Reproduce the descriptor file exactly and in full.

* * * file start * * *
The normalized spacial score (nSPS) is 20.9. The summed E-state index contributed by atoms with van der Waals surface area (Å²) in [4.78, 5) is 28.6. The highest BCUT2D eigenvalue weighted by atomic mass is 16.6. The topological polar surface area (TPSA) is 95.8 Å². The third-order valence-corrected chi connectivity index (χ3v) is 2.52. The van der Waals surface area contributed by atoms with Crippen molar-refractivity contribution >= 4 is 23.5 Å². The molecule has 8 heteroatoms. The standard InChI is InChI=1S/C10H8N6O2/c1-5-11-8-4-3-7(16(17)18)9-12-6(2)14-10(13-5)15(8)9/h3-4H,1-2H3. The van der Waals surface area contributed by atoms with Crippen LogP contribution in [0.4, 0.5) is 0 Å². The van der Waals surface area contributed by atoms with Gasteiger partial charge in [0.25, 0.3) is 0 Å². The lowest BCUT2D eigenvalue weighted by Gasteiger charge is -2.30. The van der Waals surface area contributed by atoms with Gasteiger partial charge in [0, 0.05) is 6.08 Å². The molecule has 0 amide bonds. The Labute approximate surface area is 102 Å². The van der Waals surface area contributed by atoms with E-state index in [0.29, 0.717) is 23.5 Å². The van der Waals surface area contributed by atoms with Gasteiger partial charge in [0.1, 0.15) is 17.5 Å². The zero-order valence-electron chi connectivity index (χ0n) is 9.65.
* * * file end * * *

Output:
The normalized spacial score (nSPS) is 20.9. The summed E-state index contributed by atoms with van der Waals surface area (Å²) in [4.78, 5) is 28.6. The highest BCUT2D eigenvalue weighted by atomic mass is 16.6. The topological polar surface area (TPSA) is 95.8 Å². The third-order valence-corrected chi connectivity index (χ3v) is 2.52. The van der Waals surface area contributed by atoms with Crippen molar-refractivity contribution >= 4 is 23.5 Å². The molecule has 8 heteroatoms. The standard InChI is InChI=1S/C10H8N6O2/c1-5-11-8-4-3-7(16(17)18)9-12-6(2)14-10(13-5)15(8)9/h3-4H,1-2H3. The van der Waals surface area contributed by atoms with Crippen LogP contribution in [0.4, 0.5) is 0 Å². The van der Waals surface area contributed by atoms with Gasteiger partial charge in [0.25, 0.3) is 0 Å². The lowest BCUT2D eigenvalue weighted by Gasteiger charge is -2.30. The van der Waals surface area contributed by atoms with Gasteiger partial charge in [0, 0.05) is 6.08 Å². The molecule has 0 amide bonds. The Labute approximate surface area is 102 Å². The van der Waals surface area contributed by atoms with E-state index in [0.29, 0.717) is 23.5 Å². The van der Waals surface area contributed by atoms with Gasteiger partial charge in [0.1, 0.15) is 17.5 Å². The zero-order valence-electron chi connectivity index (χ0n) is 9.65.